Kian Norouzi Tabrizi, Moloud Farmahini-Farahani, Hamid Reza Khankeh, Mohammadali Hosseini, Asghar Dalvandi
Published: 1 January 2021
Nursing and Midwifery Studies, Volume 10; https://doi.org/10.4103/nms.nms_102_19

Abstract:
Background: Transition of patients with spinal cord injury (SCI) from hospital to home often involves a shift in caregiving responsibility from health-care providers to family caregivers. Poor care transition may lead to poor care-related outcomes. Objectives: The aim of this study was to explore experiences of care transition from hospital to home among the family caregivers of patients with SCI. Methods: This qualitative study was conducted in 2018–2019. Participants were 17 family caregivers of patients with SCI who were purposively recruited from two specialty SCI care centers in Iran. In-depth semi-structured interviews were held for data collection. Interviews were audio-recorded, transcribed, and analyzed using conventional content analysis. Results: The following four main categories were developed during data analysis: lack of knowledge (with two subcategories), excruciating care (with two subcategories), emotional burden of caregiving (with three subcategories), and need for support (with two subcategories). The nine subcategories of these main categories were lack of medical and care-related information, seeking for information, heavy burden of daily caregiving, need for providing professional care at home, feelings of sadness and sorrow, feeling of insufficiency, restriction of life, limited support by family members and relatives, and limited financial support by the government. Conclusion: Family caregivers of patients with SCI experience many challenges and problems during care transition from hospital to home, which can affect the quality of their care services for their patients. Therefore, they need ongoing support throughout the process of care.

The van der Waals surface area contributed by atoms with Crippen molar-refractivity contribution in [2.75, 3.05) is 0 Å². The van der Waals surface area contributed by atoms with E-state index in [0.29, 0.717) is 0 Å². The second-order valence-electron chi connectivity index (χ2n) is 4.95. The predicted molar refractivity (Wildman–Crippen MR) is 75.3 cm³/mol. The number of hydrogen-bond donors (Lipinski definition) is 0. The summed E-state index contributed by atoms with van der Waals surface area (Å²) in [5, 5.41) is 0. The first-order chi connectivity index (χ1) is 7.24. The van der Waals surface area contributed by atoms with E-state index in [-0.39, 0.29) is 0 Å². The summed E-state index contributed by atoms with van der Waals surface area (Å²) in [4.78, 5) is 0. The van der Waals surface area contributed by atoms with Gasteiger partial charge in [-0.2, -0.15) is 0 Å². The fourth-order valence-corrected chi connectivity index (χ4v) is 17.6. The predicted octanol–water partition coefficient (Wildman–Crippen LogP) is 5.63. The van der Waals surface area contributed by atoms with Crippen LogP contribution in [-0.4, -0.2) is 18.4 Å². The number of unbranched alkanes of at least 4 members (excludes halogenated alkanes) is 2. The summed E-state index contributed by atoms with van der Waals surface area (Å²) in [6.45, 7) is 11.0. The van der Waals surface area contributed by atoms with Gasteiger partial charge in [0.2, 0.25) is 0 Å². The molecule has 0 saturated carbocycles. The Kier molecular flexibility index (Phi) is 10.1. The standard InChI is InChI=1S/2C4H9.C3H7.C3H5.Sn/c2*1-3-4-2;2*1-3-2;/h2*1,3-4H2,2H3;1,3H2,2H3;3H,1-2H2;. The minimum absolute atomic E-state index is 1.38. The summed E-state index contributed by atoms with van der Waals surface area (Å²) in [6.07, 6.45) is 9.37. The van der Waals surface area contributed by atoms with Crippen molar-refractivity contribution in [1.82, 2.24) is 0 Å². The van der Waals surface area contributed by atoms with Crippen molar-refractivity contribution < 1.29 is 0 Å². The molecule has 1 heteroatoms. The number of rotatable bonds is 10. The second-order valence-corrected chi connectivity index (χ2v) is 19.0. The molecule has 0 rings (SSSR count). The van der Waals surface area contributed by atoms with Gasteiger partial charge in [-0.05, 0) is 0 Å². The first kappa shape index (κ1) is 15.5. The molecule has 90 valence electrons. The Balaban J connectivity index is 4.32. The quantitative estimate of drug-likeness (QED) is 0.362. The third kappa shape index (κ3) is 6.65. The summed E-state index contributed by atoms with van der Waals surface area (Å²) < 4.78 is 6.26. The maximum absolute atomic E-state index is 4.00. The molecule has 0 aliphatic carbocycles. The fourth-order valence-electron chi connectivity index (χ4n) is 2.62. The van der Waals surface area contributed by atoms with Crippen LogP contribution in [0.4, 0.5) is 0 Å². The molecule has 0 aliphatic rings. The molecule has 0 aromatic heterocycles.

Bahareh Akbarzadeh, Leila Valizadeh, Shahrzad Ghiyasvandiyan, Zahra KuchakiNejad, Vahid Zamanzadeh, Parvaneh Aghajari, Faranak Jabbarzadeh, Maureen Crowley
Published: 1 January 2021
Nursing and Midwifery Studies, Volume 10; https://doi.org/10.4103/nms.nms_94_18

Abstract: